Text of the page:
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Absorbed dose calculations for macromolecular crystals: improvements to RADDOSE

aLaboratory of Molecular Biophysics, Department of Biochemistry, University of Oxford, South Parks Road, Oxford OX1 3QU, UK, and bSwiss Light Source, Paul Scherrer Institut, CH-5232 Villigen PSI, Switzerland
*Correspondence e-mail: elspeth.garman@bioch.ox.ac.uk

(Received 29 August 2008; accepted 27 November 2008)

Radiation damage is an unwelcome and unavoidable aspect of macromolecular crystallography. In order to quantify the extent of X-ray-induced changes, knowledge of the dose (absorbed energy per unit mass) is necessary since it is the obvious metric against which to plot variables such as diffraction intensity loss and B factors. Significant improvements to the program RADDOSE for accurately calculating the dose absorbed by macromolecular crystals are presented here. Specifically, the probability of energy loss through the escape of fluorescent photons from de-excitation of an atom following photoelectric absorption is now included. For lighter elements, both the probability of fluorescence and of its subsequent escape from the crystal are negligible, but for heavier atoms the chance of fluorescence becomes significant (e.g. 30% as opposed to Auger electron decay from a K-shell excited iron atom), and this has the effect of reducing the absorbed dose. The effects of this phenomenon on dose calculations are presented for examples of crystals of an iron-containing protein, 2-selenomethionine proteins, a uranium derivatised protein, and for a nucleic acid sample. For instance, the inclusion of fluorescent escape results in up to a 27% decrease in the calculated absorbed dose for a typical selenomethionine protein crystal irradiated at the selenium K-edge.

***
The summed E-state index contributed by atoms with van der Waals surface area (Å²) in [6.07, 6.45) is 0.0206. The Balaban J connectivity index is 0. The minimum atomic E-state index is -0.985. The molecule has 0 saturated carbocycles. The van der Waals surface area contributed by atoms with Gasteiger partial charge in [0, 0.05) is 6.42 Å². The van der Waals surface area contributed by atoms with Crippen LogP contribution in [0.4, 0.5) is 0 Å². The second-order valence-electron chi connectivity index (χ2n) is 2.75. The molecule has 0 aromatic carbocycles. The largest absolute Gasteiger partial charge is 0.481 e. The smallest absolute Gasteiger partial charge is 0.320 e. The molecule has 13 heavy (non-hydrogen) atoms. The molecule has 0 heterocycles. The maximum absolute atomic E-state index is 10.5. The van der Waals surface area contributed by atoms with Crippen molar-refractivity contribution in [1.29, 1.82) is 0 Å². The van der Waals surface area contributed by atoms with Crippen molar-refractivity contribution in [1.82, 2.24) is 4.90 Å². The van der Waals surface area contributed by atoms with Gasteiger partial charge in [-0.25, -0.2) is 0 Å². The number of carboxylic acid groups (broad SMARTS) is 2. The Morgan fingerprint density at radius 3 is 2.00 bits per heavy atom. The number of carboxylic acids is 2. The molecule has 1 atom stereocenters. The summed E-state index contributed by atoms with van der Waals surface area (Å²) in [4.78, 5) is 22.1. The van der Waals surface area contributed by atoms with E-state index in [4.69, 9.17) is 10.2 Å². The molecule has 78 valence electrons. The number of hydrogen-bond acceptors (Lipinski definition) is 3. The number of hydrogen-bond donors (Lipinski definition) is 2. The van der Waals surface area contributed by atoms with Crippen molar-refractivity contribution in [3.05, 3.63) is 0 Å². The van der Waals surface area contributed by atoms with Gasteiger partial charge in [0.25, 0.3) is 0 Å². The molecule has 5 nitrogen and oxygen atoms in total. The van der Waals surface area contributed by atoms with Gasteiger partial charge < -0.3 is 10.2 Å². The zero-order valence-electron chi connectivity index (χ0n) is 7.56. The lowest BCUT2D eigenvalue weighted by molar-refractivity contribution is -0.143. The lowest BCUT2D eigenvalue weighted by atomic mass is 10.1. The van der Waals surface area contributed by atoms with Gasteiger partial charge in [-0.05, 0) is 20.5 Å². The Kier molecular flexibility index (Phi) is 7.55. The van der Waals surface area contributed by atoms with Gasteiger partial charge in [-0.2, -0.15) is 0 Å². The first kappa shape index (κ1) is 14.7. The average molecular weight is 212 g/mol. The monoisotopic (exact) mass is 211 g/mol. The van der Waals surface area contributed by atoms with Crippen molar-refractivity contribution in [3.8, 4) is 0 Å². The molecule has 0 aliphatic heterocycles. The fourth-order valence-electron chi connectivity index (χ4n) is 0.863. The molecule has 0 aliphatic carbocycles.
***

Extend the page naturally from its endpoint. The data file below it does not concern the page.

1. Introduction